There are occasions when you might wish to sort a list in Microsoft Word. In this article you’ll learn how to do that very easily.
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Why Sort a List in MS Word
Let’s say you’re a writer who’d rather manage the background information, research, etc. pertaining to your projects in Word than in a writer-centric app such as Scrivener.
You might have a list of character names that you’d like to alphabetize.
If you have a list of dates when events in your story take place, but they are in no certain order, you can quickly arrange them by date.
If you have created a table in Word, you can quickly sort the data in that table with just a few clicks.
Microsoft Word’s sort order
By default, Microsoft Word sorts text in this order:
- Alphabetical order first, then by:
- Uppercase letters
- Lowercase letters
You can see that illustrated in the image below.
How to sort a list in Microsoft Word
Sorting a basic list in MS Word can be very quick and easy. You can sort a simple typed list of words, numbers, or a combination of both.
To do that, first type your entire list with each name on a separate line. When you’ve finished, select the entire list. Note that images in this article are from the Mac version of Microsoft Word 365. Windows should be similar.
Open the Home tab and locate the Sort button. It has a blue A over a gray Z with an arrow pointing down. In Word for Windows and Macs you’ll find it in the section of tools that relates to paragraphs, such as alignment, line spacing, etc..
I find the Word sort button just next to the button that shows hidden characters (a pilcrow, like a reversed uppercase P).
When you click the sort button, a settings panel will open. In the top left dropdown box, you can choose paragraphs, headings, or fields.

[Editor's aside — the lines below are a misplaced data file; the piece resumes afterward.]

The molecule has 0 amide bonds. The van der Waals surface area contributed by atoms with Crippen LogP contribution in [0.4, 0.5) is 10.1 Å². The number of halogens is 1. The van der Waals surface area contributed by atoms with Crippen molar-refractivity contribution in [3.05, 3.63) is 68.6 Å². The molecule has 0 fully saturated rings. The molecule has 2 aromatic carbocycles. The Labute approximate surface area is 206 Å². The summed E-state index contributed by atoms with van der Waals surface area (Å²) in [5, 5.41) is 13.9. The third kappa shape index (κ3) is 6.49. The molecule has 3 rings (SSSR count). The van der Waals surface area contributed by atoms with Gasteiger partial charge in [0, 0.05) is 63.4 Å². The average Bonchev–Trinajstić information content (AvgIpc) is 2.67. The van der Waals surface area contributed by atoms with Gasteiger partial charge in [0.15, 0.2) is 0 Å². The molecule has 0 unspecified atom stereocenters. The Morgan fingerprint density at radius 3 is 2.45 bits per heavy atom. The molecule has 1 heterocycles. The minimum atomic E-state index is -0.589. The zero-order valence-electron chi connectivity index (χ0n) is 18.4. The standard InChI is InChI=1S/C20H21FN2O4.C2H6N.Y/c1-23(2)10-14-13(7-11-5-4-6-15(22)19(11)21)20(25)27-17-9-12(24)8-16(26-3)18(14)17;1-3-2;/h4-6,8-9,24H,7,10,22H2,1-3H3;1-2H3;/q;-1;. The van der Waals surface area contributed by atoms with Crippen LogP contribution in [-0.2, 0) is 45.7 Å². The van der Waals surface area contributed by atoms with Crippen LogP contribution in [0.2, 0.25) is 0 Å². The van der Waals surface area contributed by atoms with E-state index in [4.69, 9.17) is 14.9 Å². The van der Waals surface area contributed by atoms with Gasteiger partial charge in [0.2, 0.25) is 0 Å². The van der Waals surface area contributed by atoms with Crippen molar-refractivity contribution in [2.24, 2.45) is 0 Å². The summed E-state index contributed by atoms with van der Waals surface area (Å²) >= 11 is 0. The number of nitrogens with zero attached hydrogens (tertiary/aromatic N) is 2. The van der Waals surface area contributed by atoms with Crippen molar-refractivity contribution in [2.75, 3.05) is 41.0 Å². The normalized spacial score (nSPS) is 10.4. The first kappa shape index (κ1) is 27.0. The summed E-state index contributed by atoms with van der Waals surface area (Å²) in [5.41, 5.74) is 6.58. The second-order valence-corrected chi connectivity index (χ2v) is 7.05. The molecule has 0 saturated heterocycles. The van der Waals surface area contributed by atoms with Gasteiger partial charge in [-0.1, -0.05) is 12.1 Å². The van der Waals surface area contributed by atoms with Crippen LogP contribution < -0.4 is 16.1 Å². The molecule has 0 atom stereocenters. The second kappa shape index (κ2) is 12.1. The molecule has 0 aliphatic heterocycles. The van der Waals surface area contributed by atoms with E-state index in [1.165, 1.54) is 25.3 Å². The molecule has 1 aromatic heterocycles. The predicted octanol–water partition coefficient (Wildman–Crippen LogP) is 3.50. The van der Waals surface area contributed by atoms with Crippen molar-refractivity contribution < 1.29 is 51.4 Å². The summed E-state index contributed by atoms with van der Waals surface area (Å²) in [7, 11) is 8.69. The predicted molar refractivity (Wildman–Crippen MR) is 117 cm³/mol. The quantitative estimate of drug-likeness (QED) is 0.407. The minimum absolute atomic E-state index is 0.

In the top center of the settings panel you’ll find another dropdown box where you can choose text, numbers, or dates.
In the top right corner you can choose to sort in ascending or descending order.
You can set it to sort numbers or text. You can tell it whether your list has a header.
Sorting works on normal text that is typed one line after another. It also works on an unordered list with dots or other marks before each line.
To sort a list of numbers, be sure you tell Word you’re going to sort numbers by choosing numbers in the setting located in the top right corner of the sort settings panel.
Click the Sort button and your list should be sorted very quickly.
The following image illustrates how Microsoft Word sorts numbers.
Sorting ordered and unordered lists in Word
The lists I’m referring to are those that are created when you use the List buttons in the Home tab to group numbers, words, or sentences into organized lists.
An ordered list is one in which each item in the list is preceded by a number, roman numeral, or letter (in alphabetical order).
An unordered list is one in which each item in the list is preceded by a character such as a disc, square, circle, etc..